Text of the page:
A similar situation occurred in Italy when, in 1990, the Ca' del Bosco Winery acquired what they thought was Cabernet Franc vines from a French nursery. The growers noticed that the grapes were different from the traditional Cabernet Franc both in colour and taste. They also noticed that the vines ripened earlier than Cabernet Franc would have. Other Italian wine regions also started to doubt the origin of these vines and it was finally established to be Carmenère. Although, in Italy, the variety is grown mainly in the northeast part of the country from Brescia to Friuli, it has only recently been entered into Italy's national catalogue of vine varieties and no district has yet requested the authorisation to use it. Therefore, the wine cannot be cultivated with its original name or specific vintage and the name cannot be used to identify the wine on the label with an IGT, DOC or a DOCG status assignment. Ca' del Bosco Winery names the wine it produces Carmenero. In 2007 the grape was authorised to be used in Italian DOC wines from Veneto, Friuli-Venezia Giulia and Sardinia. Since a ministerial decree of 2009, producers of Piave DOC wines in 50 communes of the Province of Treviso, and 12 in the Province of Venice have been permitted where appropriate to specify the variety Carmenère on the wine label.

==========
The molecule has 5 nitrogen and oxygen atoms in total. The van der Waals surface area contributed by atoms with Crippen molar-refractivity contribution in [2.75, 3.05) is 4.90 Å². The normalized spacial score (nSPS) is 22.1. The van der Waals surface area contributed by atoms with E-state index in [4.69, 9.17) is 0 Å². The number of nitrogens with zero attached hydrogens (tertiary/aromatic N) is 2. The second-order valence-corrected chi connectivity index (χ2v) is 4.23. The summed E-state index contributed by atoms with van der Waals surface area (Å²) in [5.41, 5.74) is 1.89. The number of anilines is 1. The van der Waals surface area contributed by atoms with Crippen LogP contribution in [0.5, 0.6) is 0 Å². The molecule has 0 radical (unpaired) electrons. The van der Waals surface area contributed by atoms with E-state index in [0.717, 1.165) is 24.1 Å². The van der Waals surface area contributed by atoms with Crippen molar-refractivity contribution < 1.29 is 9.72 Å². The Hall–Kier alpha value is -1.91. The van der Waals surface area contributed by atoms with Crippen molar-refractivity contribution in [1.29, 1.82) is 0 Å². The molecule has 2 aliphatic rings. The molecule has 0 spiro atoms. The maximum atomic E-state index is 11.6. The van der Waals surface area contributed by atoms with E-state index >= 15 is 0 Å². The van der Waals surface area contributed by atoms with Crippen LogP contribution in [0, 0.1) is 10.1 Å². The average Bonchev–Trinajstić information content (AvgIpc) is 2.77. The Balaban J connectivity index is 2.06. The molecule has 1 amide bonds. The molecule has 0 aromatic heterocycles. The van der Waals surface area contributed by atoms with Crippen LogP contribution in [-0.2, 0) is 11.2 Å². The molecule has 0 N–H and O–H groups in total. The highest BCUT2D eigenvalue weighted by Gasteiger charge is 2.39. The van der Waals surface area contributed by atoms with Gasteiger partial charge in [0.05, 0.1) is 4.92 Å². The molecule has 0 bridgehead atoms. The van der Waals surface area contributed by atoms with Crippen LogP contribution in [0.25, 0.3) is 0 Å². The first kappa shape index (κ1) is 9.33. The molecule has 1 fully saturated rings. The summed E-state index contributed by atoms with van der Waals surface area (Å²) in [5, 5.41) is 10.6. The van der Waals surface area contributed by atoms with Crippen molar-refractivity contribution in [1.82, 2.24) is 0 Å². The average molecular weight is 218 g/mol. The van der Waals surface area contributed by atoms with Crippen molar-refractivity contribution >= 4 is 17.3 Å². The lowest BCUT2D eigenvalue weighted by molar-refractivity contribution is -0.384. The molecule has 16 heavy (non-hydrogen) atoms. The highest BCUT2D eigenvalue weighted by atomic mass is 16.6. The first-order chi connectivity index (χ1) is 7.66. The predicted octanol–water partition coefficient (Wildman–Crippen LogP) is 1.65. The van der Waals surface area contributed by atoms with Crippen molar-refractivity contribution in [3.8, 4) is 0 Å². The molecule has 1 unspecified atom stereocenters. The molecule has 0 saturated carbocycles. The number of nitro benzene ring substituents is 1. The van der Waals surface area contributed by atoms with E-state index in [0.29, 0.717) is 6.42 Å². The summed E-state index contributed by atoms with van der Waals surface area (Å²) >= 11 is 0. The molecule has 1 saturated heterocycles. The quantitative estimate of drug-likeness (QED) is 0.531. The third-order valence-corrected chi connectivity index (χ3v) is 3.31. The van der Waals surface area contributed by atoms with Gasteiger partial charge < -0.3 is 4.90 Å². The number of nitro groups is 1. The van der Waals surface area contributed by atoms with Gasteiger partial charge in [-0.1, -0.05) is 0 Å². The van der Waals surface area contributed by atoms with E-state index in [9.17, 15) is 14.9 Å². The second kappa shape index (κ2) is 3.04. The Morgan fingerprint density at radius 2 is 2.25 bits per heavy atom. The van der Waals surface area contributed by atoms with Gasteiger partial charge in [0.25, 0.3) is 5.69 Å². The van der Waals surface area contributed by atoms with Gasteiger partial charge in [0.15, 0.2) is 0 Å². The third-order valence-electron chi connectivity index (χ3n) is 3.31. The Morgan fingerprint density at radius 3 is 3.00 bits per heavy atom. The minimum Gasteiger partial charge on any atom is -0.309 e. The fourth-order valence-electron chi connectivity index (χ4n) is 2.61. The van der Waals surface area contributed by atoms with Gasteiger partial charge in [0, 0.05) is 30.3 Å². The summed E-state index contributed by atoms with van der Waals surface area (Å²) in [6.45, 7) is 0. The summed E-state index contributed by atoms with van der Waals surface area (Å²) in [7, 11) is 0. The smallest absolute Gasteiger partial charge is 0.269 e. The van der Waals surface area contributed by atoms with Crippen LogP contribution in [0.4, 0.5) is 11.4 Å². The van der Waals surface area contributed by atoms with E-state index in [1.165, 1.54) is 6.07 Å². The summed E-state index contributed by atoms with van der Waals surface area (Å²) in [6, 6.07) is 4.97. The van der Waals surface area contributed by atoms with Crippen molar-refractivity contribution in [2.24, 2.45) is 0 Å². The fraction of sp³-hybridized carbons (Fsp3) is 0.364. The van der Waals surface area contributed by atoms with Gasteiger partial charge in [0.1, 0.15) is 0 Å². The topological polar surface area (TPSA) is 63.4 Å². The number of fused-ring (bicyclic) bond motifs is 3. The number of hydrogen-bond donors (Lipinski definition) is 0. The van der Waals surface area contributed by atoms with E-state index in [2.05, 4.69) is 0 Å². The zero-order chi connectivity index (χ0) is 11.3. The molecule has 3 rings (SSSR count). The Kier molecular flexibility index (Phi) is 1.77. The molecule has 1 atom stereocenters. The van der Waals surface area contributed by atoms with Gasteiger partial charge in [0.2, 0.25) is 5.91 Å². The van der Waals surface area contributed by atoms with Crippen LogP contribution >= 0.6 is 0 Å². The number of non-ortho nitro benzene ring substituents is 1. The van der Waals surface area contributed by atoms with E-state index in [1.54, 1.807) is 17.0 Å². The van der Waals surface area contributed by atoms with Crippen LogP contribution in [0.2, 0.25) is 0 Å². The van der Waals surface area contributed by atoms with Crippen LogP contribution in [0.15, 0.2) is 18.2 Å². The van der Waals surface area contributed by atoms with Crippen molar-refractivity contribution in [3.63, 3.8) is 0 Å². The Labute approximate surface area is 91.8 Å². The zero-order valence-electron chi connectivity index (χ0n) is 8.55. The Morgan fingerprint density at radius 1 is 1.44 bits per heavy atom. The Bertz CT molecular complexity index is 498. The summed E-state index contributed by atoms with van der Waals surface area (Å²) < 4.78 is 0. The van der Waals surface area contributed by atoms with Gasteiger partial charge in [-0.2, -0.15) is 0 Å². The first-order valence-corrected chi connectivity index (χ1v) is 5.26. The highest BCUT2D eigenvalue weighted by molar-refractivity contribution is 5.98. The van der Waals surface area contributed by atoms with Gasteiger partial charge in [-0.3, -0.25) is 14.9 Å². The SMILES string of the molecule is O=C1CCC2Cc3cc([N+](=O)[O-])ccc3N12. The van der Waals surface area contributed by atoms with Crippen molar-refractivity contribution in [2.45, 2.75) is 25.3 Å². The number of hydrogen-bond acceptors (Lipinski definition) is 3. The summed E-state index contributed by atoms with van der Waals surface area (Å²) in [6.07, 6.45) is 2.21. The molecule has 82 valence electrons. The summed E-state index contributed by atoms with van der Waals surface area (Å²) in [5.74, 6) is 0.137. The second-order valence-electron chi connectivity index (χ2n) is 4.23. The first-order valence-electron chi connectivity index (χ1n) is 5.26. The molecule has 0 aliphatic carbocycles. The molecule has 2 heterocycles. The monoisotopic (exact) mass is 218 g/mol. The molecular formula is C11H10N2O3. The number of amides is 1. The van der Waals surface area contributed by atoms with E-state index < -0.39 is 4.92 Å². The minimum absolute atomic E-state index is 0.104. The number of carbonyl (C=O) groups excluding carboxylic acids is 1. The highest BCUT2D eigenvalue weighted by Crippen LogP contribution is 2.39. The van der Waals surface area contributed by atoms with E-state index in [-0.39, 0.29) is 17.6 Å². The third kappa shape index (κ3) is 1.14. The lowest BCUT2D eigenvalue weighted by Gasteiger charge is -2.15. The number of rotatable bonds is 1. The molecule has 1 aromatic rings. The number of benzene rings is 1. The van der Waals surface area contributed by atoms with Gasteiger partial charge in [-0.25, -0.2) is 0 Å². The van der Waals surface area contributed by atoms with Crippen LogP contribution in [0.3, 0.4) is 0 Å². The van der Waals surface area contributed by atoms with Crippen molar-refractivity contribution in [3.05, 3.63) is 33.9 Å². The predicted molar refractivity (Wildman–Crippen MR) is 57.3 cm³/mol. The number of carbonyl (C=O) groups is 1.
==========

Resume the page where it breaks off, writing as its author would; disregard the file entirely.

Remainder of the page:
In modern-day France only a few hundred acres of Carmenère officially exist, although there are rumours of renewed interest among growers in Bordeaux.

Carmenère has also been established in Eastern Washington's Walla Walla Valley and in California, United States. In the 1980s, Karen Mulander-Magoon, the co-proprietor of Guenoc and Langtry Estates Winery, in California's Lake County, brought the grape to the vineyard. This was a joint effort with Louis Pierre Pradier, a French research scientist and viticulturalist whose work involved preserving Carmenère from extinction in France. Once the vines were quarantined and checked for diseases they were legalised for admission into California in the 1990s, where they were cloned and planted.

In Australia, three cuttings of Carmenère were imported from Chile by renowned viticultural expert Dr. Richard Smart in the late 1990s. After two years in quarantine, only one cutting survived the heat treatment to eliminate viruses and was micro-propagated (segments of individual buds grown on nutrient gel) and field grown by Narromine Vine Nursery. The first vines from the nursery were planted in 2002 by Amietta Vineyard and Winery in the Moorabool Valley (Geelong, Victoria) who use Carmenère in their Angels' Share blend.